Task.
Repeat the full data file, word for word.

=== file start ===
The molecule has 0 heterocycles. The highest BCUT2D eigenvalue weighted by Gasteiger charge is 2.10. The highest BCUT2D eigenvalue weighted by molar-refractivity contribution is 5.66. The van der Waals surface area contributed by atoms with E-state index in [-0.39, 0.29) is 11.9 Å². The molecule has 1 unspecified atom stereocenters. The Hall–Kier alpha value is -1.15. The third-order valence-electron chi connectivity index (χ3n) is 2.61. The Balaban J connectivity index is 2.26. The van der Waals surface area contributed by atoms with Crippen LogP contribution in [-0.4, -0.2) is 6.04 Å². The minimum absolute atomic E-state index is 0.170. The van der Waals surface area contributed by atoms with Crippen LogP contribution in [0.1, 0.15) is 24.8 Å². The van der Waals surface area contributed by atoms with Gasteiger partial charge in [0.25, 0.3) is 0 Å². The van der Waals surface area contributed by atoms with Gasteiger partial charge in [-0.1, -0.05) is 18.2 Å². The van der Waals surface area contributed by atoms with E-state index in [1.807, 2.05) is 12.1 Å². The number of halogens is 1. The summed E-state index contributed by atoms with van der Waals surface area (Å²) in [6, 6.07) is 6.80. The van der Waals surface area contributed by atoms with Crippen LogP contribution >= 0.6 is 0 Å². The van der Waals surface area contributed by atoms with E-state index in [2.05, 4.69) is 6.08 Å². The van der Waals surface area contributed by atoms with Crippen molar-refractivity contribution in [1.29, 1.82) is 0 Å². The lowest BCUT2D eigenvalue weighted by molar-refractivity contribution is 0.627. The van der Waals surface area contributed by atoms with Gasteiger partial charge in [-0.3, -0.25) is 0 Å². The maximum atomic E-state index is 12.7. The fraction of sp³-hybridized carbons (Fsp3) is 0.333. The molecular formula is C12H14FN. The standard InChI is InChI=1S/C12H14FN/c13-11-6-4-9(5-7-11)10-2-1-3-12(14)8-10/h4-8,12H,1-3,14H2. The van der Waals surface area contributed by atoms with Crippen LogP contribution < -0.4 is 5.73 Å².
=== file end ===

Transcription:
The molecule has 0 heterocycles. The highest BCUT2D eigenvalue weighted by Gasteiger charge is 2.10. The highest BCUT2D eigenvalue weighted by molar-refractivity contribution is 5.66. The van der Waals surface area contributed by atoms with E-state index in [-0.39, 0.29) is 11.9 Å². The molecule has 1 unspecified atom stereocenters. The Hall–Kier alpha value is -1.15. The third-order valence-electron chi connectivity index (χ3n) is 2.61. The Balaban J connectivity index is 2.26. The van der Waals surface area contributed by atoms with Crippen LogP contribution in [-0.4, -0.2) is 6.04 Å². The minimum absolute atomic E-state index is 0.170. The van der Waals surface area contributed by atoms with Crippen LogP contribution in [0.1, 0.15) is 24.8 Å². The van der Waals surface area contributed by atoms with Gasteiger partial charge in [0.25, 0.3) is 0 Å². The van der Waals surface area contributed by atoms with Gasteiger partial charge in [-0.1, -0.05) is 18.2 Å². The van der Waals surface area contributed by atoms with E-state index in [1.807, 2.05) is 12.1 Å². The number of halogens is 1. The summed E-state index contributed by atoms with van der Waals surface area (Å²) in [6, 6.07) is 6.80. The van der Waals surface area contributed by atoms with Crippen LogP contribution >= 0.6 is 0 Å². The van der Waals surface area contributed by atoms with E-state index in [2.05, 4.69) is 6.08 Å². The van der Waals surface area contributed by atoms with Crippen molar-refractivity contribution in [1.29, 1.82) is 0 Å². The lowest BCUT2D eigenvalue weighted by molar-refractivity contribution is 0.627. The van der Waals surface area contributed by atoms with Gasteiger partial charge in [-0.3, -0.25) is 0 Å². The maximum atomic E-state index is 12.7. The fraction of sp³-hybridized carbons (Fsp3) is 0.333. The molecular formula is C12H14FN. The standard InChI is InChI=1S/C12H14FN/c13-11-6-4-9(5-7-11)10-2-1-3-12(14)8-10/h4-8,12H,1-3,14H2. The van der Waals surface area contributed by atoms with Crippen LogP contribution < -0.4 is 5.73 Å².